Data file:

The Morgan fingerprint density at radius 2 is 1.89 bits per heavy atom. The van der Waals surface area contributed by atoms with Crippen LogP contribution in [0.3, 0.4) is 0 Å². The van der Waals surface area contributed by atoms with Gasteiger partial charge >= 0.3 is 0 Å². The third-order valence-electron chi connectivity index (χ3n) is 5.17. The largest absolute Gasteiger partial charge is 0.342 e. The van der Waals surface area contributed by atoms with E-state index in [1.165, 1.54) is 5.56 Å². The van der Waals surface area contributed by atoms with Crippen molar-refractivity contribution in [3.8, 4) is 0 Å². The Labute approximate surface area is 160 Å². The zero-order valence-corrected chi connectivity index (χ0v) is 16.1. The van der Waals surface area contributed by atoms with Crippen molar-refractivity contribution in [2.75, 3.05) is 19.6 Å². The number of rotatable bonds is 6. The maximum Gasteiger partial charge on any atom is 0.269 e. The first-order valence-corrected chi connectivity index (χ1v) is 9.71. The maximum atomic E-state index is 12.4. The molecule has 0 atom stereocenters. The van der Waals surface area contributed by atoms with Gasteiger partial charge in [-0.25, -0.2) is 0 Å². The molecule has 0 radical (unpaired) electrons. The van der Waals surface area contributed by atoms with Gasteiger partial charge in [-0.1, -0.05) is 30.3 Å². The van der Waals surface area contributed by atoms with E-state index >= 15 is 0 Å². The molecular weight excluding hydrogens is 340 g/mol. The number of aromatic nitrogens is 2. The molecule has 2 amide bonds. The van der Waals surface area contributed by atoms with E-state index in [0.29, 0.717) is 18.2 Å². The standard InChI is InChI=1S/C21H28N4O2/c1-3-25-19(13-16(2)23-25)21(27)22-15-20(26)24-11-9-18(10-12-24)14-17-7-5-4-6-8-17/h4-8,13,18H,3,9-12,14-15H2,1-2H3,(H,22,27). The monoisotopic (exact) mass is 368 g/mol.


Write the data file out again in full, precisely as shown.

The Morgan fingerprint density at radius 2 is 1.89 bits per heavy atom. The van der Waals surface area contributed by atoms with Crippen LogP contribution in [0.3, 0.4) is 0 Å². The van der Waals surface area contributed by atoms with Gasteiger partial charge >= 0.3 is 0 Å². The third-order valence-electron chi connectivity index (χ3n) is 5.17. The largest absolute Gasteiger partial charge is 0.342 e. The van der Waals surface area contributed by atoms with E-state index in [1.165, 1.54) is 5.56 Å². The van der Waals surface area contributed by atoms with Crippen molar-refractivity contribution in [3.8, 4) is 0 Å². The Labute approximate surface area is 160 Å². The zero-order valence-corrected chi connectivity index (χ0v) is 16.1. The van der Waals surface area contributed by atoms with Crippen molar-refractivity contribution in [2.75, 3.05) is 19.6 Å². The number of rotatable bonds is 6. The maximum Gasteiger partial charge on any atom is 0.269 e. The first-order valence-corrected chi connectivity index (χ1v) is 9.71. The maximum atomic E-state index is 12.4. The molecule has 0 atom stereocenters. The van der Waals surface area contributed by atoms with Gasteiger partial charge in [-0.25, -0.2) is 0 Å². The molecule has 0 radical (unpaired) electrons. The van der Waals surface area contributed by atoms with Gasteiger partial charge in [-0.1, -0.05) is 30.3 Å². The van der Waals surface area contributed by atoms with E-state index >= 15 is 0 Å². The molecular weight excluding hydrogens is 340 g/mol. The number of aromatic nitrogens is 2. The molecule has 2 amide bonds. The van der Waals surface area contributed by atoms with E-state index in [0.29, 0.717) is 18.2 Å². The standard InChI is InChI=1S/C21H28N4O2/c1-3-25-19(13-16(2)23-25)21(27)22-15-20(26)24-11-9-18(10-12-24)14-17-7-5-4-6-8-17/h4-8,13,18H,3,9-12,14-15H2,1-2H3,(H,22,27). The monoisotopic (exact) mass is 368 g/mol.